Tips

In The Garden – May-June gardening tips

Helpful tips for gardening in the Triangle.

Flowers

• Peonies typically need little fertilization but in some instances it is good to give them a little boost. If you use a fertilizer choose a balanced slow-release 5-5-5 or 10-10-10. After the bloom, deadhead your peonies to promote root growth over seed formation.

• Irises can be planted now.

• Plant perennials and summer annuals and work a slow-release fertilizer into the hole when planting.

• Plant summer bulbs – dahlias, cannas, caladiums – and tropical water lilies and heat loving annuals such as portulaca and sun coleus.

• Spray roses for black spot and other fungus type diseases. Deadhead after blooming.

• Pinch back chrysanthemums to encourage branching, more blooms and bushier plants. Continue doing this until mid-July.

• Stake or add a hoop to taller and leggy perennials now before the plant gets too big.

Fruits and Vegetables

• Check your vegetable garden daily for water needs. Fertilize weekly, as these plants are heavy feeders. Keep watch for disease and insect infestations.

• Plant warm season crops in May – eggplant, peppers, squash, cucumbers, snap beans, peppers, okra and watermelons.

• Stake or cage tomatoes and train green beans and cucumbers up trellises or supports. Watch for diseases like blossom end rot on tomatoes and control with lime and good watering practices.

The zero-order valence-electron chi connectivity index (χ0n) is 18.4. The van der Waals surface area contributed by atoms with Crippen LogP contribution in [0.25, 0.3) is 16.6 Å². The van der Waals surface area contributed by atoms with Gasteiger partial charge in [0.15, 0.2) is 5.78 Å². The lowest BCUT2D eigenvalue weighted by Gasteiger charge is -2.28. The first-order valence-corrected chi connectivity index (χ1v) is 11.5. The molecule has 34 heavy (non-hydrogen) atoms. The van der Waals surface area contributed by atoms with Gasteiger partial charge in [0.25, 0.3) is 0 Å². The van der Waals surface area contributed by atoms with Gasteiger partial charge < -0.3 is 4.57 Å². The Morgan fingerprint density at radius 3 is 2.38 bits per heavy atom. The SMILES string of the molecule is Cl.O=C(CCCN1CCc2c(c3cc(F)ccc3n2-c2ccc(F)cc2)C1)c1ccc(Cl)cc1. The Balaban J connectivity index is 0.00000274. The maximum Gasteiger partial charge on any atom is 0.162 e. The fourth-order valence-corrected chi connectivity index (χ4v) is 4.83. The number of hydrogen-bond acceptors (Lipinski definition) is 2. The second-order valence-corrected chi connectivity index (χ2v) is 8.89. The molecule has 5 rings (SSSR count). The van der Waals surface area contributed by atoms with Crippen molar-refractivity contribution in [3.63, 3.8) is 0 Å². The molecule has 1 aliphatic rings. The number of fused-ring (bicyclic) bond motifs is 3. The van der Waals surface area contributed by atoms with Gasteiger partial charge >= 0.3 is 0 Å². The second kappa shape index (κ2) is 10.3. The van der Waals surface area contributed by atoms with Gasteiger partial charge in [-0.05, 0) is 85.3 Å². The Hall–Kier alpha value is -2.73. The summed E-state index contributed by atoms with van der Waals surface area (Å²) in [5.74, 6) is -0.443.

Lawns

• It’s hard to control henbit, chickweed and hairy bittercress now, but it is a good idea to control the seed dispersal of the flowers. Physically removing these weeds before the seeds fall will give you a jump on next year’s weeds.

• Watch your mower height. Bermuda, Centipede and Zoysia should be mowed at 1 inch, fescue at 3 inches. Do not fertilize fescue now, but you can lightly fertilize the other grasses.

• Manage your lawn watering needs through the Turf Irrigation Water Management Program at NC State. The program calculates and tracks watering requirements based on current weather data. Details at www.turffiles.ncsu.edu.

Trees and Shrubs

• Finish pruning your spring-blooming shrubs in May. If you prune too late, you might cut off buds for next spring’s bloom.

• Prune new growth of evergreens and foundation shrubs to keep shape, but no more than 1/4 to 1/3 of the growth. Do not prune into the old wood, as it will not re-generate growth.

Insects

• Keep an eye on evergreens – junipers, arborvitae, and especially Leyland cypress – for bagworms that look like little brown hanging cones. There are worms inside that will kill an evergreen if left untreated. Bagworms are relatively easy to control with organic insecticides such as Bacillus thuringiensis.

• Watch for yellow jackets, wasps and hornets in the landscape and lawn and stay away from those areas. They are beneficial in pollinating and eating insects.

• Monitor fruit trees for scale insects. These look like a pinhead-sized bump on stems. The insect under this protective armor is sucking plant juices. One can become thousands resulting in plant decline.

• Japanese beetles start to arrive in June. Be on the watch and be prepared.

For a complete list of garden maintenance activities, visit the NC Cooperative Extension web site at www.ces.ncsu.edu.

For lawn care go to the NC State Turf Files at www.turffiles.ncsu.edu.